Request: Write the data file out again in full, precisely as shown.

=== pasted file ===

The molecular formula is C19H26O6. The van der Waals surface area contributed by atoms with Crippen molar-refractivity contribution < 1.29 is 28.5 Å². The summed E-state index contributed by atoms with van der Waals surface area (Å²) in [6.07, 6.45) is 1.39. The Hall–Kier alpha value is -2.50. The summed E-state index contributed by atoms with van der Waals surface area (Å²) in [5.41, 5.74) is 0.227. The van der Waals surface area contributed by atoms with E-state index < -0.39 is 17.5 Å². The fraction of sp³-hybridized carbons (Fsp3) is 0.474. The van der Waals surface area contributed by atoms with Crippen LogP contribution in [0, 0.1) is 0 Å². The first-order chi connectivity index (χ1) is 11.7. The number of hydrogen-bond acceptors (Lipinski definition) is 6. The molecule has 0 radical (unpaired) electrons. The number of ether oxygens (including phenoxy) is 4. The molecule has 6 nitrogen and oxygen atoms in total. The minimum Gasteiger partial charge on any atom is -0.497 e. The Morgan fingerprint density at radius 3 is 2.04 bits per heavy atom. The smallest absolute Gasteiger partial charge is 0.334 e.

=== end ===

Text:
The molecular formula is C19H26O6. The van der Waals surface area contributed by atoms with Crippen molar-refractivity contribution < 1.29 is 28.5 Å². The summed E-state index contributed by atoms with van der Waals surface area (Å²) in [6.07, 6.45) is 1.39. The Hall–Kier alpha value is -2.50. The summed E-state index contributed by atoms with van der Waals surface area (Å²) in [5.41, 5.74) is 0.227. The van der Waals surface area contributed by atoms with E-state index < -0.39 is 17.5 Å². The fraction of sp³-hybridized carbons (Fsp3) is 0.474. The van der Waals surface area contributed by atoms with Crippen LogP contribution in [0, 0.1) is 0 Å². The first-order chi connectivity index (χ1) is 11.7. The number of hydrogen-bond acceptors (Lipinski definition) is 6. The molecule has 0 radical (unpaired) electrons. The number of ether oxygens (including phenoxy) is 4. The molecule has 6 nitrogen and oxygen atoms in total. The minimum Gasteiger partial charge on any atom is -0.497 e. The Morgan fingerprint density at radius 3 is 2.04 bits per heavy atom. The smallest absolute Gasteiger partial charge is 0.334 e.